I’ve written about icicles here before Icicles, snow and freedom. That was back in December 2019, before we knew coronavirus was about to hit us and the icicles in question were linked in with some not very well written musings about freedom. I see that, despite a global pandemic, my mind returns to similar themes. However, tonight I’ll make this mostly about the icicles and their life cycles.
I was amused when I arrived here with J, back on 31.i.22, to find this outside the windows at the end of the corridor, just outside our apartment. As ever, click on this to get the full sized image.
It’s an icicle, or ice, stalagmite and I’m not aware of ever having seen one before. It reminded us of Indian lingam and turning to my beloved Wikipedia for that link took me to the amazing Shiva lingam of the Amarnath temple which is a bit bigger than this one (about 12 cm high!) but still an ice stalagmite lingam. That one has an annual pilgrimage, and terrorists killing pilgrims so perhaps I should be happy that my own little ice lingam stalagmite is small.
It was a shock to read my post of over two years ago and find that my fascination with the physics of icicles is little changed and that the formations are very similar. Hm, perhaps it’s not very surprising that neither has changed! Anyway, one thing I have realised this time around is that I have two very distinct sets of icicles up here: the ones straight ahead out of the main window, facing (roughly) north, and the ones hanging off the balcony above on the side of the living room to the right of that window, over the terrace we share with three other apartments. Because the first ones get I think less than an hour of direct sun in the morning, and are in effect on a cold cliff of concrete, they can and do survive days and in winter they can die by becoming too big to carry their own weight, or because someone comes and knocks them off to prevent them falling and killing someone.
By contrast the ones facing the terrace get direct sun for most of the day if there is direct sun. Even more importantly for their life expectancies, they hang off over a wall of the brown wood facing of our apartment which catches the sun and gets frankly hot if there is little or no cloud. That must create a strong upward convection current of warm air sweeping up and around the icicles … and melting them rapidly. Here are three images of the corpses (and some smaller lingams/stalagmites).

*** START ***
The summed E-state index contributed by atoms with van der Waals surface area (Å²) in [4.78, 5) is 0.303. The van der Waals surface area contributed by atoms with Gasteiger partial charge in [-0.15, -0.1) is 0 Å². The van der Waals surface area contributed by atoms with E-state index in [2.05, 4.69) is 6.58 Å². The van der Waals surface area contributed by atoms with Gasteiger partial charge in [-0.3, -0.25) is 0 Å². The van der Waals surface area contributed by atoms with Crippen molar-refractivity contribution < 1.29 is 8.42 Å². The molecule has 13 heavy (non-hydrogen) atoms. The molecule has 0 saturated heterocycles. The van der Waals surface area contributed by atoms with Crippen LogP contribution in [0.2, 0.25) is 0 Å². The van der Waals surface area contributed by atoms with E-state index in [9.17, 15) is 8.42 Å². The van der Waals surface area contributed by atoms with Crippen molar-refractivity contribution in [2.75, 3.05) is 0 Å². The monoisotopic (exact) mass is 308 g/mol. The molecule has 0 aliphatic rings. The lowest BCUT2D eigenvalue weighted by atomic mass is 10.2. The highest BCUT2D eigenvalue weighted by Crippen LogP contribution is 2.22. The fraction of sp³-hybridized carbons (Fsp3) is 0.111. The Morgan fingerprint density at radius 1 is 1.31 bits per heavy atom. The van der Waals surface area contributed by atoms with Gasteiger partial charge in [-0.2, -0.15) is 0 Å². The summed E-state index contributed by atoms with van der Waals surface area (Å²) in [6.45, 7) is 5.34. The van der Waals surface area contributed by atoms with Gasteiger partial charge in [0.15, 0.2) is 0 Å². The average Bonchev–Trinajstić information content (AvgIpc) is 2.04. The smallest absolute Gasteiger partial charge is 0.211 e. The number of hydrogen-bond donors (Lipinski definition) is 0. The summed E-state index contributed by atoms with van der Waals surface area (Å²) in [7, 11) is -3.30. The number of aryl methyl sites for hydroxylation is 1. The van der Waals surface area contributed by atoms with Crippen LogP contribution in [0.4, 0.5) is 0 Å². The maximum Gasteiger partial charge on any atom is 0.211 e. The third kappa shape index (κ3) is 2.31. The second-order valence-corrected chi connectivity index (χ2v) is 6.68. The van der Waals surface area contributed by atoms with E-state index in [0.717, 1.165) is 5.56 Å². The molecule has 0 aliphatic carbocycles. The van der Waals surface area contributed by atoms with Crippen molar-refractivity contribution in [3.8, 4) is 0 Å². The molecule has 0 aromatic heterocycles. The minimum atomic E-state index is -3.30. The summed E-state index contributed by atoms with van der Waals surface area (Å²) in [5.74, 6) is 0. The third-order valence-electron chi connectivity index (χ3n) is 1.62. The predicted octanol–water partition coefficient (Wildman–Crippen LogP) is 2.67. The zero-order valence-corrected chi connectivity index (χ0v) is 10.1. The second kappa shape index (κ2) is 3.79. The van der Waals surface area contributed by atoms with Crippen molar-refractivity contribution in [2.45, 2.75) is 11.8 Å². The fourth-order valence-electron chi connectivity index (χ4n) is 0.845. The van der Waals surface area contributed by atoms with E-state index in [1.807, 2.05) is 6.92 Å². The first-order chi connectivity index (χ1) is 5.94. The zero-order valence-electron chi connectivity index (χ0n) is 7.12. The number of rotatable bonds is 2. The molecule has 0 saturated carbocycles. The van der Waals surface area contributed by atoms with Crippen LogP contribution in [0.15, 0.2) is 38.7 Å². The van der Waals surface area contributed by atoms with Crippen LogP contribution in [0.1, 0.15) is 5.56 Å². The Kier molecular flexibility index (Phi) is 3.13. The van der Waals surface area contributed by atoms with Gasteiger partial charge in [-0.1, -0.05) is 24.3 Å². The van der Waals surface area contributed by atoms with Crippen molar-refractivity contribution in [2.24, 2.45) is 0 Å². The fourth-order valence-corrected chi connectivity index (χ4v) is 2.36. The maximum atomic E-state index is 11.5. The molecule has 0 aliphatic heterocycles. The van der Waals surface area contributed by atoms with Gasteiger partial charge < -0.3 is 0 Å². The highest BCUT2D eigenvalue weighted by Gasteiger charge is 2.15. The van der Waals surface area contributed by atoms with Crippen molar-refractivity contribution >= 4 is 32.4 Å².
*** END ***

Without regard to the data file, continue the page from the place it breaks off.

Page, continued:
I particularly liked this defiant but doomed fellow.
I think that’s an icicle that has turned a near perfect 180 degrees as it fell leaving its former lower tail sticking up from the snow around it … until it will, inexorably succumb. (I will check on it tomorrow but I’m sure it will have gone, not started to accreted falling drops to itself to become another lingam: it’s not sufficiently directly below a drippy point.)
Here though is the corpse of the largest icicle that had grown over some days outside the main window. It fell with a bang that startled both of us onto the balcony below.
Hard to tell from that ‘photo (and it was cold and hard enough leaning out to get that!) but that’s several kilos of ice half immured in the snow a good three metres below.
And here’s one last icicle corpse form, or perhaps it’s a way ice stalagmites start. I call these “ice jellyfish”. They happen when ice/water is on the tiles on the terrace edge. I suspect they start with a fallen icicle and drips following it as the tile is just getting above zero centrigrade.
So that’s it, no musings on freedoms and the sad state of the world, nor of the sad state of, and life cycles, of my musings tonight. I’ll just leave you with a gallery of icicles.
And a couple of views beyond swinging left to right, across the valley, Mont Blanc in the distance, Mont St. Jacques just across our little tributory valley and the Sommet de Bellecote.